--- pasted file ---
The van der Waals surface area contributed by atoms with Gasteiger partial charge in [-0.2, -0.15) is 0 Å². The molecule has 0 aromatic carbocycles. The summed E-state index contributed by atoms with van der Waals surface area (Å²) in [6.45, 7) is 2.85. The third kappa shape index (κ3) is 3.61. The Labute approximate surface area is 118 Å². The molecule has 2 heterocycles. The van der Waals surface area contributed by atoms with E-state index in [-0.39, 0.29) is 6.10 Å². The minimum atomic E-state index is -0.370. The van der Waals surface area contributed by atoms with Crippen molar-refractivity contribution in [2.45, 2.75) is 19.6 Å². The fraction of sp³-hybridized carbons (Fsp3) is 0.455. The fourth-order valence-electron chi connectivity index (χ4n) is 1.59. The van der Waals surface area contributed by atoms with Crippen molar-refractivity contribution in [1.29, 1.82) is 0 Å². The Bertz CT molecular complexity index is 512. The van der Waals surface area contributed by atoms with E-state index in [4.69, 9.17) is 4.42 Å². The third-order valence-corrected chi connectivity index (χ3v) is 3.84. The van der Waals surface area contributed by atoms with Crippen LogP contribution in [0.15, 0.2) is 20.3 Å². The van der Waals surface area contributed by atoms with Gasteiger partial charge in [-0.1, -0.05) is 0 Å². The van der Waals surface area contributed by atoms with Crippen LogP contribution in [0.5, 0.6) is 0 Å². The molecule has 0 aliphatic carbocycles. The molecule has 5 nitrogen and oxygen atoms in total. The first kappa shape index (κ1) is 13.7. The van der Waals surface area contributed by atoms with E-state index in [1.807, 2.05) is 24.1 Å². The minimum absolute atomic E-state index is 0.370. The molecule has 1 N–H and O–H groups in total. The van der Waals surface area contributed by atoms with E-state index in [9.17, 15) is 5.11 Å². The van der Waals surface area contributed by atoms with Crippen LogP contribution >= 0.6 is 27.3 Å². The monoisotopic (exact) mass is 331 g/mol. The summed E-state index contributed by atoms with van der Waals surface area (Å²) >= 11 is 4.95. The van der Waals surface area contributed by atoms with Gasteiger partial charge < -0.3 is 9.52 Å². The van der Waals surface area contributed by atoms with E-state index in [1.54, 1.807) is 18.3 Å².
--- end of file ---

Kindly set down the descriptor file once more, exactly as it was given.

The van der Waals surface area contributed by atoms with Gasteiger partial charge in [-0.2, -0.15) is 0 Å². The molecule has 0 aromatic carbocycles. The summed E-state index contributed by atoms with van der Waals surface area (Å²) in [6.45, 7) is 2.85. The third kappa shape index (κ3) is 3.61. The Labute approximate surface area is 118 Å². The molecule has 2 heterocycles. The van der Waals surface area contributed by atoms with E-state index in [-0.39, 0.29) is 6.10 Å². The minimum atomic E-state index is -0.370. The van der Waals surface area contributed by atoms with Crippen molar-refractivity contribution in [2.45, 2.75) is 19.6 Å². The fraction of sp³-hybridized carbons (Fsp3) is 0.455. The fourth-order valence-electron chi connectivity index (χ4n) is 1.59. The van der Waals surface area contributed by atoms with Crippen molar-refractivity contribution in [1.29, 1.82) is 0 Å². The Bertz CT molecular complexity index is 512. The van der Waals surface area contributed by atoms with E-state index in [4.69, 9.17) is 4.42 Å². The third-order valence-corrected chi connectivity index (χ3v) is 3.84. The van der Waals surface area contributed by atoms with Crippen LogP contribution in [0.15, 0.2) is 20.3 Å². The van der Waals surface area contributed by atoms with Gasteiger partial charge in [-0.1, -0.05) is 0 Å². The van der Waals surface area contributed by atoms with Crippen LogP contribution in [0.5, 0.6) is 0 Å². The molecule has 0 aliphatic carbocycles. The molecule has 5 nitrogen and oxygen atoms in total. The first kappa shape index (κ1) is 13.7. The van der Waals surface area contributed by atoms with E-state index in [1.807, 2.05) is 24.1 Å². The minimum absolute atomic E-state index is 0.370. The molecule has 1 N–H and O–H groups in total. The van der Waals surface area contributed by atoms with E-state index in [9.17, 15) is 5.11 Å². The van der Waals surface area contributed by atoms with Crippen LogP contribution >= 0.6 is 27.3 Å². The monoisotopic (exact) mass is 331 g/mol. The summed E-state index contributed by atoms with van der Waals surface area (Å²) >= 11 is 4.95. The van der Waals surface area contributed by atoms with Gasteiger partial charge < -0.3 is 9.52 Å². The van der Waals surface area contributed by atoms with E-state index in [1.54, 1.807) is 18.3 Å².